With no hope of finding 65 missing miners alive, a few dozen relatives are keeping a solemn vigil outside a collapsed coal mine in northern Mexico, hoping efforts to recover remains of their kin will begin soon.
Maria Cantu said on Sunday she's come to terms with the fact that her 32-year-old son, Raul Villasana, will never emerge from the mine alive, but insisted his remains must be brought out.
"They have the obligation to get them out of there so they can have Christian burials," she said. "The mine is no kind of tomb for them."
A gas explosion Feb. 19 raised the temperature inside the Pasta de Conchos mine to 600 degrees Celsius (1,110 degrees Fahrenheit) and released toxic methane and carbon monoxide that gobbled up nearly all of the oxygen.
On Saturday mining company officials acknowledged there was no way the trapped coal miners could have survived, ending a week of anguish for relatives still holding out hope for their rescue from the mine, about 85 miles southwest of the U.S. border at Eagle Pass, Texas.
Scientists and executives from the company that owns the mine, Grupo Mexico SA de CV, say it will be until at least Monday before it will be safe enough to resume recovery efforts. Mining and government scientists said they didn't know how long it would take to search all of the mine.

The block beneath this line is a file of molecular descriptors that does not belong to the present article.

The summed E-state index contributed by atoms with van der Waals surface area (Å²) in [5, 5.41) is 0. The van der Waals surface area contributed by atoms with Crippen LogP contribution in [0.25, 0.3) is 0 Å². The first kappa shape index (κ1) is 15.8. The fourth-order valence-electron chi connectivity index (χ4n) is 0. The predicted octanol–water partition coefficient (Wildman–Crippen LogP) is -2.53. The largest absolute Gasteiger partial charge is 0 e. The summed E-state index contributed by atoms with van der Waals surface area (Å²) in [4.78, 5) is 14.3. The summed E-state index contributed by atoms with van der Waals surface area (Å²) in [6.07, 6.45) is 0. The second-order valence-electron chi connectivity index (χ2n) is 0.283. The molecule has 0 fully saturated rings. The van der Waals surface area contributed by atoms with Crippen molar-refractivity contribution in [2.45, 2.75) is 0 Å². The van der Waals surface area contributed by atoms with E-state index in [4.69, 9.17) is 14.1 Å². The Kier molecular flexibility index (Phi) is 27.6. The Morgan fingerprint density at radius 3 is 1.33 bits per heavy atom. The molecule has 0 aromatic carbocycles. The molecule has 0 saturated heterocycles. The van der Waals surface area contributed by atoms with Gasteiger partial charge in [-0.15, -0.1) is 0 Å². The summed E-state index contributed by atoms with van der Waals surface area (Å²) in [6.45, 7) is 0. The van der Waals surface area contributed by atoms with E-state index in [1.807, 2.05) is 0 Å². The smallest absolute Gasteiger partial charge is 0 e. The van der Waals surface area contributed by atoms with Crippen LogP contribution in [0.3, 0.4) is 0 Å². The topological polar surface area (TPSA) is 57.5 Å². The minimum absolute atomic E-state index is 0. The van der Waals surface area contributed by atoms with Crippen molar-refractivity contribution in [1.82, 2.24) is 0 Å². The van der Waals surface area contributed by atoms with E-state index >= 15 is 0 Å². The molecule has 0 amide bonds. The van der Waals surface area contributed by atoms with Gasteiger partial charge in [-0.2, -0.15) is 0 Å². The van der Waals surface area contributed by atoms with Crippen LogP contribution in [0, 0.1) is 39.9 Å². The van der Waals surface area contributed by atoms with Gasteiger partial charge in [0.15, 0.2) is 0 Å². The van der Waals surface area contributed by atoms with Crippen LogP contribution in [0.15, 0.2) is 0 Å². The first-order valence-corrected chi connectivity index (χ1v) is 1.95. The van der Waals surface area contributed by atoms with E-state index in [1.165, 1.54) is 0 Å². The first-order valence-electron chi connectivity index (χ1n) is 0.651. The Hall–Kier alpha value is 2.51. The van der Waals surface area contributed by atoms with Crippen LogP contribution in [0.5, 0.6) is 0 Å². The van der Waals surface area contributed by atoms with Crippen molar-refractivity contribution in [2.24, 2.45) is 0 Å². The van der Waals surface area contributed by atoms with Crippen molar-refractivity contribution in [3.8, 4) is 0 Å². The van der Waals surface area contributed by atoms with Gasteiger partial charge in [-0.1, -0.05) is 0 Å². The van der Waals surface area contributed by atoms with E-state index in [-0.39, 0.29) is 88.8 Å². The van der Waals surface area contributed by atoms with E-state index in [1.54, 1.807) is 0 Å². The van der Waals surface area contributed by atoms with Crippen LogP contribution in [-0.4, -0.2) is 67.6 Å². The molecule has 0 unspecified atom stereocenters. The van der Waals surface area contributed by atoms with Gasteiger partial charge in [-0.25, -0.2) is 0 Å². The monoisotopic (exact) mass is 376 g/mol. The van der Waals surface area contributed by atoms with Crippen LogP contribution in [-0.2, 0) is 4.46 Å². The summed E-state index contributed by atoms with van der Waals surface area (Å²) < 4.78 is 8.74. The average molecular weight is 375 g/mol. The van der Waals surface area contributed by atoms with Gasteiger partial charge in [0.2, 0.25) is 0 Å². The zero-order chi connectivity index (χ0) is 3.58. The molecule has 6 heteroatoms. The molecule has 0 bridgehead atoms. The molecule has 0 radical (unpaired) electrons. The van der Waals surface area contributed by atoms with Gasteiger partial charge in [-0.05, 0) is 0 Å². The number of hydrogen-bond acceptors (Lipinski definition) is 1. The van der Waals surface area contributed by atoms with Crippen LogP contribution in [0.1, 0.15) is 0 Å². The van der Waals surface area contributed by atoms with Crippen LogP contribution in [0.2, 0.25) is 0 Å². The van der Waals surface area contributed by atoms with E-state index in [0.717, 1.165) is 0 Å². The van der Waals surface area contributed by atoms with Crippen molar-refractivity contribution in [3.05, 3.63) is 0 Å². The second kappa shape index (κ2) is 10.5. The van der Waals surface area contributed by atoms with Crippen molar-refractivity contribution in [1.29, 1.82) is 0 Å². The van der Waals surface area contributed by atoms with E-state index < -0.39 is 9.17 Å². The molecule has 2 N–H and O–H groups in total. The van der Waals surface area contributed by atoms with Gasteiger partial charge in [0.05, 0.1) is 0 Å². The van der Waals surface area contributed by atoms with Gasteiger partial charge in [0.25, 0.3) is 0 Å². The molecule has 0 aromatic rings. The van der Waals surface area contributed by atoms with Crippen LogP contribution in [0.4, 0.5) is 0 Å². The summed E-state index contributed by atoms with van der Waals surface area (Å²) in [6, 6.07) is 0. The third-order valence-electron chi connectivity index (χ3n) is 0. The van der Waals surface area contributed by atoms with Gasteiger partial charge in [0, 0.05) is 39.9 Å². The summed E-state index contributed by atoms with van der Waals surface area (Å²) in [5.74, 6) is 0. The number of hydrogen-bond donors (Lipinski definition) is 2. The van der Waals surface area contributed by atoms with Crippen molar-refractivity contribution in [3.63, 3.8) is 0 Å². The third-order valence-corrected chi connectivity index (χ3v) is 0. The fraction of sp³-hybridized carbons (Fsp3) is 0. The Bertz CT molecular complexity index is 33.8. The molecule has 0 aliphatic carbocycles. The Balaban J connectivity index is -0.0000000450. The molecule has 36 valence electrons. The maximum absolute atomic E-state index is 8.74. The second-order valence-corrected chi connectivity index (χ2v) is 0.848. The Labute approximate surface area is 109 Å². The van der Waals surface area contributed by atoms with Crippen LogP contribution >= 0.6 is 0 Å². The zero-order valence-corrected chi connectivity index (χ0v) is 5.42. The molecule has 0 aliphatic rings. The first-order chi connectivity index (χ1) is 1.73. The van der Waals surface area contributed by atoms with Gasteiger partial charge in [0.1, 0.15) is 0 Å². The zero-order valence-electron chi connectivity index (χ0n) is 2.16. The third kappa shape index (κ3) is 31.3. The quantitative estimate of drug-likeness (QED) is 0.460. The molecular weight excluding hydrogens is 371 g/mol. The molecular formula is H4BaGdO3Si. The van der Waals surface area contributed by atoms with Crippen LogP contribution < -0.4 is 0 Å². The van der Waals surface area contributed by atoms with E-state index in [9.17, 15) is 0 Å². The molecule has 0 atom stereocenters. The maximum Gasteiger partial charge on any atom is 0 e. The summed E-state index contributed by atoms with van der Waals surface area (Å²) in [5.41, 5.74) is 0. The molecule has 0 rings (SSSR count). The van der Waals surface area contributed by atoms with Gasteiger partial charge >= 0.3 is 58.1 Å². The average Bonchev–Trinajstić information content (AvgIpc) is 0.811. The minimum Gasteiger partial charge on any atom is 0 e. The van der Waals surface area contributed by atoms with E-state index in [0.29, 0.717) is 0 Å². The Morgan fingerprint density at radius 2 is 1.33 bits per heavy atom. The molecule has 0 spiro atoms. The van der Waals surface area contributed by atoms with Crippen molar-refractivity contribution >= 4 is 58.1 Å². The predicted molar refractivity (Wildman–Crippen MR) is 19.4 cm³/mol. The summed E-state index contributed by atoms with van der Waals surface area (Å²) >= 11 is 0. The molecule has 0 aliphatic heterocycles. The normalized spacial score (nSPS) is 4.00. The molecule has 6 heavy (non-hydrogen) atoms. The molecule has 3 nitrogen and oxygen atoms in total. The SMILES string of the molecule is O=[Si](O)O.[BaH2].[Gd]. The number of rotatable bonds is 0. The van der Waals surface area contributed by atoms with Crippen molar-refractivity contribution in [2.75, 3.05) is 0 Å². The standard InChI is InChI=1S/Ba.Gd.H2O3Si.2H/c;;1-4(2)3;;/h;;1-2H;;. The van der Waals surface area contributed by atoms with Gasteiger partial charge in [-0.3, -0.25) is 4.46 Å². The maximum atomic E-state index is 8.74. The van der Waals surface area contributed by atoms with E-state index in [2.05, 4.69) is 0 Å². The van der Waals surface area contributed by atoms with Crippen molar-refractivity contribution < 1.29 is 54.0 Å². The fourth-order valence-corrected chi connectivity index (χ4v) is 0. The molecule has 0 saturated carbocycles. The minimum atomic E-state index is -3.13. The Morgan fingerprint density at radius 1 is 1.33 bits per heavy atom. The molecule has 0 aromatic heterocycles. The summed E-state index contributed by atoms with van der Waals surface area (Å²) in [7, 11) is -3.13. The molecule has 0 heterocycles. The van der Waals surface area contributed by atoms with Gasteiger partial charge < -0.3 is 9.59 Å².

Aranely Saucedo and about 15 other relatives of those buried within the mine vowed to send family members to camp outside its entrance in shifts for weeks. They said they are afraid that if they don't keep a close watch, company officials will simply declare their loved ones lost for good.
"I'm going to be here until they pull him out," said Saucedo, 24, whose 27-year-old husband, Jesus Alberto de Leon, left behind three children, ages 1, 5 and 8. "We'll see if tomorrow they go back in. We are going to wait here, because, if not, they will close the mine," reports the AP.
The Ukrainian military, who left the territory of the besieged Azovstal steel plant in Mariupol, declared their desire to negotiate